The Anatomy of the Heart


Place your hands over your heart. Do you feel it? Do you feel the insistent drum beat? How about the graceful adagio of your breath? The whispery mantra of the pulse in the vessels? This melodic song is the visceral participation with where you are which often, if heard and followed, leads us back to the acknowledgement and recognition of who we are.

During an anatomy lab once, whilst holding a human heart in my hands, I felt myself tear up and get a bit emotional. My anatomy professor looked at me with great confusion. He exclaimed "There’s no emotion to be found in this cardiac muscle! It’s simply the body’s sump pump!” Now, admittedly, I don’t really know the ins and outs of a sump pump but I’m going to have to respectfully disagree with this mundane comparison. For you see I’m used to calling it—the jewel encrusted four-chambered mansion of the heart.

Even in the earliest dissection labs it was assumed for hundreds of years that the organ of the heart was the seat of our feelings and emotions because that was historically and universally our embodied experience. In the middle ages it was often said that the story of each of our lives were scribbled on the inside of the heart by GOD and in the late 1500’s French Surgeon Abroise Pare exclaimed that, “The heart is the chief mansion of the soul, the organ of vital faculty, the beginning of life, and the fountain of the vital spirits…the first to live and the last to die.”

Think of the last time you were really touched by something. Maybe it was when you received flowers out of the blue or looked up from what you were doing to see an insanely gorgeous sunset. Most likely without conscious thought your hand floated up and touched your own heart. Even if you are trying to excitedly exclaim to someone “I think” or “I feel” this or that you point towards your heart when you say “I” rather than your head or eyeball. Our instinctual awareness of where we feel, where we live and who we are resides in the temple of our own rib cage.

Our instinctual awareness of where we feel, where we live and who we are resides in the temple of our own rib cage.

In the rich vibrational language of Sanskrit we often refer to the “heart center” as the HRIDAYAM. Sanskrit is a beautiful and complex language and breaking down a Sanskrit word into its smaller seed sounds can give us a richer and more diverse exploration of these larger concepts. Some of the translations that I have come across over the years other than the more familiar heart center are the bounce of the chest, the life in the chest, to give and to receive, and my absolute favorite—the cave of the heart. I’ve been taught in different traditions it is found in the right chest, below the organ of the heart, behind the organ of the heart, but most commonly the exact center point of the chest.

I have a very literal and somewhat famous vascular surgeon as a student and while I usually remember to be very clear and stifle my tendency to wax poetically about body parts it was crazy early in the morning and I slipped up by asking him to place his hands together at his heart center. I peeked my eyes open, sensing my mistake and looked across at him with his hands leaning slightly askew to the left diligently trying to appease his woo-woo teacher. The heart, as Rob Dunn beautifully writes, “represents a sensible centricity a midpoint between the head and the sex a fulcrum between reason and lust,” but for the more literal amongst us it doesn't exactly sit in the center of the chest but rather leans slightly to the left and snuggles into a small depression in the left lung. Honestly this small deviation between the Western anatomical model and the more esoteric language of heart center used to bother me too. That is until I remembered the small cluster of cells called the sinoatrial node otherwise known as the SA Node or pacemaker cells. Smack dab behind the center of the breastbone, right at the point we excitedly jab when telling someone what we feel, on top of the right atrium are these unique cells that generate the electrical signals that spread to the other cells across the heart causing them to contract or beat. Poetically positioned dead center this is arguably the place where we first feel the rush of excitement, or fear, or love and then that message is spread globally throughout the body.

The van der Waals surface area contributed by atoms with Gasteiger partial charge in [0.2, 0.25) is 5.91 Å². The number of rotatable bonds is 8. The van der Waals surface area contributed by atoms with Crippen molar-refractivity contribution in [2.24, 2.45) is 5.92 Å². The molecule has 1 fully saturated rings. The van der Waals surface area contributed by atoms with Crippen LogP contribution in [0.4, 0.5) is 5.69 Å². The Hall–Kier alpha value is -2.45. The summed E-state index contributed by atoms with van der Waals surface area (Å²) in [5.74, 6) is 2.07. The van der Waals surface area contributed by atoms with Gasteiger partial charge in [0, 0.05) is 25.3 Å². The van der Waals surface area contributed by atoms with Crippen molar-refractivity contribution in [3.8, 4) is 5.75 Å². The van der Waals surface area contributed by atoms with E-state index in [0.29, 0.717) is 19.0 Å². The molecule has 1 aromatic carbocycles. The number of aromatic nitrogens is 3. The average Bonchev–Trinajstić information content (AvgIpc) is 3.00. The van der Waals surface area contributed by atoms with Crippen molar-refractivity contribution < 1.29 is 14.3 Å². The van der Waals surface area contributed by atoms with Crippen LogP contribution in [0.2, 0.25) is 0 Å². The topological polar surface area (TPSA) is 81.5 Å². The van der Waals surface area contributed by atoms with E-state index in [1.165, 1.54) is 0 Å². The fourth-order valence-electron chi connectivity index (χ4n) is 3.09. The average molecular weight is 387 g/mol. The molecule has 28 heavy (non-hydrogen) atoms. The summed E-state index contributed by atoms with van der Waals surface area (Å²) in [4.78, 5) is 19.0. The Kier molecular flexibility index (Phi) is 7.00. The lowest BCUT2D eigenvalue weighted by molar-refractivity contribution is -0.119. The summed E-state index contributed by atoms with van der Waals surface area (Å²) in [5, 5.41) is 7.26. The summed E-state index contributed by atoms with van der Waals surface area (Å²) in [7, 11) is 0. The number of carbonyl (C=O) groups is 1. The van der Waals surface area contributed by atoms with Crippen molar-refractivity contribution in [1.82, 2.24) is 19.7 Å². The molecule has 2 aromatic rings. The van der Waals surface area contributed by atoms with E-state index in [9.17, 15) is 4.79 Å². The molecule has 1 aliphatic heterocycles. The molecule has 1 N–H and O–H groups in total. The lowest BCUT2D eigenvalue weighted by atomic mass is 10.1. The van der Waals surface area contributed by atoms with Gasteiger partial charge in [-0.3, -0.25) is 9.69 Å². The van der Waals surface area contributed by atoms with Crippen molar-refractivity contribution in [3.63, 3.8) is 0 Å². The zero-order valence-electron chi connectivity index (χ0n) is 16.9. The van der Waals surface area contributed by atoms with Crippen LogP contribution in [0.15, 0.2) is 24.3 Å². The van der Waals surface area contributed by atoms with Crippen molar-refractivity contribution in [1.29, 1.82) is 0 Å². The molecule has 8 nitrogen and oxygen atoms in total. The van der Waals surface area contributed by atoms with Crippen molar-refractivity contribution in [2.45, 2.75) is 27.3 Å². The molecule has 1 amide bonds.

At the end of our practice we are often asked to place our hands together in Anjali Mudra at the heart. This prayer-like mudra is also a familiar greeting in many different cultures. The word mudra is often translated as seal, and Anjali mudra is a way to seal in the nectar of our practice. The root words mud meaning “delight” and ra meaning “to move towards” also gives us a richer and perhaps deeper understanding. When we place our hands together with reverence into this mudra we are moving back towards the inherent delight, wisdom and essence of the heart.

Four Chambers of the Heart with Kristin Leal

This excerpt was pulled with permission from MetaAnatomy of Yogi, Volume Two Body Poetry by Kristin Leal. You can find the text in Chapter 5 “The Embodied Heart” pages 89, 93, 97 & 98.

About the Author

Kristin Leal

Kristin is a teacher and author in New York City. You can practice with her on Yoga Anytime in Body Poetry, Your Body on Yoga, Yoga Nidra, and Soothing the Nervous System.


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